3D SCANNING AND 3D PRINTING

With today’s major breakthroughs in technology, 3D scanning and 3D printing (also known as additive manufacturing) are not only taking the manufacturing industry by storm but also providing impressive benefits for other sectors, including heritage preservation, arts and architecture, healthcare, education and research and multimedia.

In a nutshell, 3D scanning and 3D printing provide a way “in” and “out” of the digital world. This means that any physical entity can be efficiently scanned and digitally created with maximum quality and realism. The resulting digitized data, now in the form of a computer-aided-design (CAD) file, can then be used to develop new products, improve existing components, perform reverse engineering and quality control, conduct research, and archive important and rare information.

It’s easy to see why manufacturers around the globe are increasingly using 3D scanning and 3D printing technologies. For example, 3D scanning and additive manufacturing can allow enable manufacturers to develop highly complex and customize products that simply could not be produced physically any other way. 3D scanning also speeds up prototyping for faster time-to-market. In addition, manufacturers can simplify, streamline and accelerate their assembly processes, which in turn decreases the associated labor and quality control costs. What’s more, 3D scanning and 3D printing creates less material waste and allow manufacturers to produce on demand, which can potentially eliminate huge inventories and unstainable logistics.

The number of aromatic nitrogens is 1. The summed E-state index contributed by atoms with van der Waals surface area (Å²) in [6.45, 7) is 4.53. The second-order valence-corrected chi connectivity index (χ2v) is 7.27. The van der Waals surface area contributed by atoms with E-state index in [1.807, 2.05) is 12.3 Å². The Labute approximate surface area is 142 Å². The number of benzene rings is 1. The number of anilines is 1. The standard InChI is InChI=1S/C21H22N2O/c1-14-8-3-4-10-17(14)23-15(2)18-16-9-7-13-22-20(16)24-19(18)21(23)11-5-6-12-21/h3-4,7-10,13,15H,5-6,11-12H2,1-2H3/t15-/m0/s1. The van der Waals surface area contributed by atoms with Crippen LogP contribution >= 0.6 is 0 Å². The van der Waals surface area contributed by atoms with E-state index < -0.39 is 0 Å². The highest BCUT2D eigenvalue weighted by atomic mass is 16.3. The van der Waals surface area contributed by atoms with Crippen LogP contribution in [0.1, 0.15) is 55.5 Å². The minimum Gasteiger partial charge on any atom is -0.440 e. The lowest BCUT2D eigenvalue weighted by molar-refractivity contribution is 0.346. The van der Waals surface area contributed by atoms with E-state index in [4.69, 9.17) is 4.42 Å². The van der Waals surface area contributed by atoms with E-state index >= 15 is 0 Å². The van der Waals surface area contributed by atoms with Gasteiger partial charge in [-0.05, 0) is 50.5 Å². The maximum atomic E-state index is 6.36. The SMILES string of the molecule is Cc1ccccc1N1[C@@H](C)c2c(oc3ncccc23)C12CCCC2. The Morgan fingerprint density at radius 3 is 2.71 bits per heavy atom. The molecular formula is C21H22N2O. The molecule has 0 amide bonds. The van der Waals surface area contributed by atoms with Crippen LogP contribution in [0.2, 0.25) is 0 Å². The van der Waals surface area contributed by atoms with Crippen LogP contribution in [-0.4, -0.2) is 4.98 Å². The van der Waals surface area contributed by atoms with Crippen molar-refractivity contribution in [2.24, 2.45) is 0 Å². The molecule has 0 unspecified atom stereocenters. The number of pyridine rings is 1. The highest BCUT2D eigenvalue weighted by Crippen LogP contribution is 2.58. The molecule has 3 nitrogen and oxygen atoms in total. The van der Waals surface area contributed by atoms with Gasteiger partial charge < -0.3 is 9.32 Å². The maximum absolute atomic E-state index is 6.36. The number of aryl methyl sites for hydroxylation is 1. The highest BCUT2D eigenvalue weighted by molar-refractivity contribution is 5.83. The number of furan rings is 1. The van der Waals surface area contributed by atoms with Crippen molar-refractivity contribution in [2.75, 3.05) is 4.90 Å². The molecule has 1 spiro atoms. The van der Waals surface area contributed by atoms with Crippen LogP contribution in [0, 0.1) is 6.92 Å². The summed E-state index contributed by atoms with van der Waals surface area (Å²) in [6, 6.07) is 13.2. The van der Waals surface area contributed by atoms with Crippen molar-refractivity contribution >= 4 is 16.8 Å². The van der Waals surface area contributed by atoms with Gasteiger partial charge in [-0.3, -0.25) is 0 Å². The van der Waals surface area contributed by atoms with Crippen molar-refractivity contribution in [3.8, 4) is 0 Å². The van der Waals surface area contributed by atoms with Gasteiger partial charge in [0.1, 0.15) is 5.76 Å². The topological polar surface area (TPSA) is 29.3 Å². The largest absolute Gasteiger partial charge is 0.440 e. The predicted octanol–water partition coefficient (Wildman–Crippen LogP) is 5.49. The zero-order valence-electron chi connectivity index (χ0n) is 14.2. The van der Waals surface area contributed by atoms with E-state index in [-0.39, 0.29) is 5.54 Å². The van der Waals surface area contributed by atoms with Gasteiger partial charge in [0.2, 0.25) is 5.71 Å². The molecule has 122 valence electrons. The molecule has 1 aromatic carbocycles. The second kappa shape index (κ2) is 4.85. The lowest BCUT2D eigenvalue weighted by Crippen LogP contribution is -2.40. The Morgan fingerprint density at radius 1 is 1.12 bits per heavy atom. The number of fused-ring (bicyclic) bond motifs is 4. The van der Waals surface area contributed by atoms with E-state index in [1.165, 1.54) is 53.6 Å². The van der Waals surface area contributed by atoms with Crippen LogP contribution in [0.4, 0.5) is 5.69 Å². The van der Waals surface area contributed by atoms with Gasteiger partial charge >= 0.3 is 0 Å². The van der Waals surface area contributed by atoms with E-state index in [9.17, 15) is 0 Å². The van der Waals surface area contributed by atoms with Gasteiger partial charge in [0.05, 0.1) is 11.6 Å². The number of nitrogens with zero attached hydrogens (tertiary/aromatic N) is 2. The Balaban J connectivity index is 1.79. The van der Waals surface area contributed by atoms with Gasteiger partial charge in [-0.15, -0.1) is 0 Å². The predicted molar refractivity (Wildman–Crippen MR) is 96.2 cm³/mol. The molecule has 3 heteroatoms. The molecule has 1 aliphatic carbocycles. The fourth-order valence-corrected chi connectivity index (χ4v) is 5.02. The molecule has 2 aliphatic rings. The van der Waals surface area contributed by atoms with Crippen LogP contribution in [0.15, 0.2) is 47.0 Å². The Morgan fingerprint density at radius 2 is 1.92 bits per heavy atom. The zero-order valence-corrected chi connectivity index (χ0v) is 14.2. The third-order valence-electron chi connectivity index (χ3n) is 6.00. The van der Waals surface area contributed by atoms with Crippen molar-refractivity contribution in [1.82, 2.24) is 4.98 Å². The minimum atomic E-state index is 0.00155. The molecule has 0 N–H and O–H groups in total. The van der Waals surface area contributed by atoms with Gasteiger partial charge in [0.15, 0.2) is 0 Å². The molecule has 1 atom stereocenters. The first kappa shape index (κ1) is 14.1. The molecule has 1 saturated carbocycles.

But what about other market sectors? How can 3D scanning and 3D printing help them? You just need to let your imagination run wild! Here are just few compelling examples of 3D scanning and 3D printing applications:

  • Heritage preservation: Archaeologists and researchers scan rare objects and artefacts for archiving and research—and print 3D models for exhibits around the world!
  • Arts and architecture: Artists, sculptors and architects can scan art objects or elements of an architectural design. They then digitally make design changes and then reprint them to see the outcome.
  • Education and research: Professors use 3D scanners and 3D printers to better teach students in industrial design, mechanical design, engineering, and a variety of other fields. Researchers can leverage 3D scanning and printing to analyze physical objects.
  • Multimedia: 3D computer artists—whether for video games or other military, training, scientific or education purposes—use 3D scanning to produce highly realistic simulations of the real world.
  • Healthcare: The medical field uses 3D scanners to scan the entire or parts the human body for research. Companies also use the scanned data to develop equipment that is more adapted to the human body.

These are just some of the ways organizations are using 3D scanning and 3D printing—today. With such infinite possibilities, only time will tell what other amazing applications are arising thanks to 3D scanning and 3D printing!